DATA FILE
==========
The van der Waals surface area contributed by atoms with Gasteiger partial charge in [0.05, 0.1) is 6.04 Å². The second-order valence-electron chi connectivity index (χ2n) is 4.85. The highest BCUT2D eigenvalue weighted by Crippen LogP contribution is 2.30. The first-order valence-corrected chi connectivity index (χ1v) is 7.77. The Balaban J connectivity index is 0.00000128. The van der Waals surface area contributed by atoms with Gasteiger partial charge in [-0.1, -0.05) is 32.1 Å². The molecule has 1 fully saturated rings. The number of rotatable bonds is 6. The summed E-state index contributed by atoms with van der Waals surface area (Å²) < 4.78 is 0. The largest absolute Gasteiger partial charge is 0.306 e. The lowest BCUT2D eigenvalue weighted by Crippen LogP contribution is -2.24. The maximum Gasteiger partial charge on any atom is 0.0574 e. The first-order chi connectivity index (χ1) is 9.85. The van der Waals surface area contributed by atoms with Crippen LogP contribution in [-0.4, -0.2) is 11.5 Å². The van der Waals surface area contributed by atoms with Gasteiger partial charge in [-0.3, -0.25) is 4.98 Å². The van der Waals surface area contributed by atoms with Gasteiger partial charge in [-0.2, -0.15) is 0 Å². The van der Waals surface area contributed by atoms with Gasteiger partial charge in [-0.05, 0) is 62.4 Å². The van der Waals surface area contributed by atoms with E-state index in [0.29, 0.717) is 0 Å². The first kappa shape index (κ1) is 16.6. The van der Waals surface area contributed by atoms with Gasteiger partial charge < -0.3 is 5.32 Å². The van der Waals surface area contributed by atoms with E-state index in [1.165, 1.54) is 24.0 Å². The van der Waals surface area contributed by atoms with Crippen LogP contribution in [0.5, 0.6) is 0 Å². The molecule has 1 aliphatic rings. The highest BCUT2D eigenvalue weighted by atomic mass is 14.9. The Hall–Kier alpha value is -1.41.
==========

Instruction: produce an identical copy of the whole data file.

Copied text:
The van der Waals surface area contributed by atoms with Gasteiger partial charge in [0.05, 0.1) is 6.04 Å². The second-order valence-electron chi connectivity index (χ2n) is 4.85. The highest BCUT2D eigenvalue weighted by Crippen LogP contribution is 2.30. The first-order valence-corrected chi connectivity index (χ1v) is 7.77. The Balaban J connectivity index is 0.00000128. The van der Waals surface area contributed by atoms with Gasteiger partial charge in [-0.1, -0.05) is 32.1 Å². The molecule has 1 fully saturated rings. The number of rotatable bonds is 6. The summed E-state index contributed by atoms with van der Waals surface area (Å²) < 4.78 is 0. The largest absolute Gasteiger partial charge is 0.306 e. The lowest BCUT2D eigenvalue weighted by Crippen LogP contribution is -2.24. The maximum Gasteiger partial charge on any atom is 0.0574 e. The first-order chi connectivity index (χ1) is 9.85. The van der Waals surface area contributed by atoms with Crippen LogP contribution in [-0.4, -0.2) is 11.5 Å². The van der Waals surface area contributed by atoms with Gasteiger partial charge in [-0.3, -0.25) is 4.98 Å². The van der Waals surface area contributed by atoms with Gasteiger partial charge in [-0.2, -0.15) is 0 Å². The van der Waals surface area contributed by atoms with Gasteiger partial charge in [-0.05, 0) is 62.4 Å². The van der Waals surface area contributed by atoms with E-state index in [0.29, 0.717) is 0 Å². The first kappa shape index (κ1) is 16.6. The van der Waals surface area contributed by atoms with Gasteiger partial charge < -0.3 is 5.32 Å². The van der Waals surface area contributed by atoms with E-state index in [1.165, 1.54) is 24.0 Å². The van der Waals surface area contributed by atoms with Crippen LogP contribution in [0.5, 0.6) is 0 Å². The molecule has 1 aliphatic rings. The highest BCUT2D eigenvalue weighted by atomic mass is 14.9. The Hall–Kier alpha value is -1.41.